I’m writing today before the U.S. Open ends because I’m not going to get to see the finish—at least not live. Weeks ago, I scheduled an audio-taping session for this morning for my new kids book, “Change-Up,” which is coming out in August. I guess it wasn’t very bright to not anticipate either a playoff or bad weather at the Open but, to be completely honest, I was more than ready to get out of Bethpage.
There’s a couple reasons for that, the biggest one being the relentless rain that, unless Phil Mickelson wins the championship or Tiger Woods makes a miracle comeback, will be everyone’s enduring memory of this Open.
The other reason is more personal. Seven years ago, when the Open was first played at Bethpage Black, I had been researching my book on the 2002 Open for a year by the time the Open began. I felt as if I knew everyone involved from all the USGA officials, to everyone working inside the park to the volunteers and the players.
There are two things I really enjoy about researching a book: getting to feel as if I really know and understand a topic—whether it be a team, a league, a sport or a rivalry—and the people that I meet. In 99 out of 100 cases, they are people that I come to like and, in many cases, they remain friends long after the book is finished.
I know I come across as a cynic and a skeptic a lot and, on many issues I’m just that, but one thing I’m generally optimistic about is people. We all know there’s evil in the world (Dick Cheney and Rush Limbaugh come instantly to mind) but I think most people try to do the right things in life most of the time. I know I’ve found this to be true working on the two charity events I’ve been deeply involved in—The BB+T Classic, which raises money for kids at risk in the Washington area and the Bruce Edwards Celebrity Golf Classic, which raises money for ALS research.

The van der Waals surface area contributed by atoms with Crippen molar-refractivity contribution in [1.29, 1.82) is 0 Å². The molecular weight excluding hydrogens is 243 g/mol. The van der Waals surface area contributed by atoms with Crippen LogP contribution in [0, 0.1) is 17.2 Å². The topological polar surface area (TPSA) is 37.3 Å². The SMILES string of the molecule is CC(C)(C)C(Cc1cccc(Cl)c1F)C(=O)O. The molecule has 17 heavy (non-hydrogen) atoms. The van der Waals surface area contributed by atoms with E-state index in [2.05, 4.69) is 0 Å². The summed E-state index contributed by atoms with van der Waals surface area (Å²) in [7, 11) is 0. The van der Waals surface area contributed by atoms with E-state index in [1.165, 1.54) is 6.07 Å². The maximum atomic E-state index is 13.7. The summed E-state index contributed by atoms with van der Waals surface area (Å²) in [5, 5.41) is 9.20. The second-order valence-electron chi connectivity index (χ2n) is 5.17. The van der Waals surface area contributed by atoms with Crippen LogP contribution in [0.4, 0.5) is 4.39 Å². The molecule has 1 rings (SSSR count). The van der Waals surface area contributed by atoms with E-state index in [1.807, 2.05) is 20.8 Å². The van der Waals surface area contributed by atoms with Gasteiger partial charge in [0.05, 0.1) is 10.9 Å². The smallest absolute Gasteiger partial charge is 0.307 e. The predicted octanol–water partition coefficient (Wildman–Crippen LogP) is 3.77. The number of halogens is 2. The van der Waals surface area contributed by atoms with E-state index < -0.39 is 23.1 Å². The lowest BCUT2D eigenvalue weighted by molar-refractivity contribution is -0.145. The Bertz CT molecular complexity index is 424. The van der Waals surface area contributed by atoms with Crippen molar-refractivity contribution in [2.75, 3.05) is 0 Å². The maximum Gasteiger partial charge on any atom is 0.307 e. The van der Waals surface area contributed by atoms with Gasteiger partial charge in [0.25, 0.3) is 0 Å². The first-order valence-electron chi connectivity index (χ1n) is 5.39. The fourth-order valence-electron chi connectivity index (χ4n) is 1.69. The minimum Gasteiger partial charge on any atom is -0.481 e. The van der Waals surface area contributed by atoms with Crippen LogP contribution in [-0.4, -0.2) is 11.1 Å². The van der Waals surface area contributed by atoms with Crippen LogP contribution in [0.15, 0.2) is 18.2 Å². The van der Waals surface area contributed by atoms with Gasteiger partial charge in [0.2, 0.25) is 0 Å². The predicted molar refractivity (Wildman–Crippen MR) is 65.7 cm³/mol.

Two stories about basketball coaches—who don’t happen to like one another very much—kind of sum up what I’m talking about.
When Peter Teeley, who was George Bush the first’s speechwriter and later his ambassador to Canada (he’s my Republican, I’m his Democrat) asked me in 1994 to become a founding member of the Children’s Charities Foundation, he did it for one reason: I know basketball coaches and the tournament he wanted to start was going to need basketball teams if it was going to be launched.
Holding a tournament in Washington, we needed local teams. Maryland and Georgetown were the two big name teams. I knew that Georgetown wasn’t going to play because John Thompson (the elder) simply didn’t get involved in anything he didn’t have complete control over. That meant we had to have Maryland to have any chance at all to launch.
I called Gary Williams and told him what we were trying to do. This was before Gary had established Maryland as a national power and I was asking him to commit to two non-conference games away from Cole Field House against (we hoped) quality competition.
This was Gary’s answer: “You get it up and running and we’ll be there. I promise.”
Which he has, through a lot of ups and downs, for 15 years. This December Maryland will play Villanova, not exactly an easy December game. The charity has raised close to $10 million. We wouldn’t have raised $10 without Gary.
The Bruce Edwards event is a mix of golf pros, basketball coaches and media celebrities. Lining them up each year isn’t easy. One coach who has always come is Connecticut’s Jim Calhoun.
Last year, several weeks before the event, I picked up a paper and read that Jim was having another bout with cancer, this time skin cancer. The paper said he would be undergoing daily radiation treatment. I called Jim to tell him I was sorry and that I understood that he almost certainly couldn’t make, ‘the Bruce,’ this year.
“My treatments are at 7:30 every morning,” he said. “If the doctor says I can come, I’m going to find a flight and get down there (to Baltimore) as soon as I’m finished.”
A week later he called. “The doctor says I can come,” he said.
“So you found a flight?”
“Actually no,” he said. “I’m chartering a plane. I’m not going to miss this.”
That’s what I mean about people being good. More on the golf tomorrow. By then I will have finished most of the audio and seen all the highlights. With any luck, there will be a champion by then.